Of course, a parallel sort of enquiry was started over a century earlier by Freud (1901/1975) in his analysis of slips of the tongue. Since the first descriptions of such slips (Meringer and Mayer 1895) there has been a widespread difference of opinion on what kinds of mechanisms are required to explain them. Wundt (1900) attempted to explain them through the ‘contact effect of sounds’ or what subsequent generations of linguists and psychologists might call psycholinguistic mechanisms – the processes and rules that generate speech production (see Ellis and Beattie 1986). But Freud was adamant that:

Among slips of the tongue that I have collected myself, I can find hardly one in which I should be obliged to trace the disturbance of speech simply and solely to what Wundt (1900:392) calls ‘the contact effect of sounds’. I almost invariably discover a disturbing influence in addition which comes from something outside the intended utterance; and the disturbing element is either a single thought that has remained unconscious, which manifests itself in the slip of the tongue and which can often be brought to consciousness only by means of searching analysis, or it is a more general physical motive force which is directed against the entire utterance. (1901/1975:103)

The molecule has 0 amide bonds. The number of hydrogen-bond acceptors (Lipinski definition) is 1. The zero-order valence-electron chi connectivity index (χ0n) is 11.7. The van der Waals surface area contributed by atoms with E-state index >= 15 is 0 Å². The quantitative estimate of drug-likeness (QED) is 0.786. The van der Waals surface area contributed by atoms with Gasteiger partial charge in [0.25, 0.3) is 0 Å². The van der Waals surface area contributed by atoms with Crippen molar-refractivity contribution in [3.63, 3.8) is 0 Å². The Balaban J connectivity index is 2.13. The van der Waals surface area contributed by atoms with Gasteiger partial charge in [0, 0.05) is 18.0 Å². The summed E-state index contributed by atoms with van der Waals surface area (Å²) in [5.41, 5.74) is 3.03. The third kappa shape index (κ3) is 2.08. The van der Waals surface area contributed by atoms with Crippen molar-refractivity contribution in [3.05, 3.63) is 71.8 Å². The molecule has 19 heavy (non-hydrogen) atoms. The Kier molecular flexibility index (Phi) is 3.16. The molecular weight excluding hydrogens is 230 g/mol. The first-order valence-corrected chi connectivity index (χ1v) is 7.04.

His carefully chosen examples seem to support his thesis. There may be a phonetic similarity between the origin and target of the slip, but there may well be some additional evidence of the unconscious breaking through into the conscious medium of speech.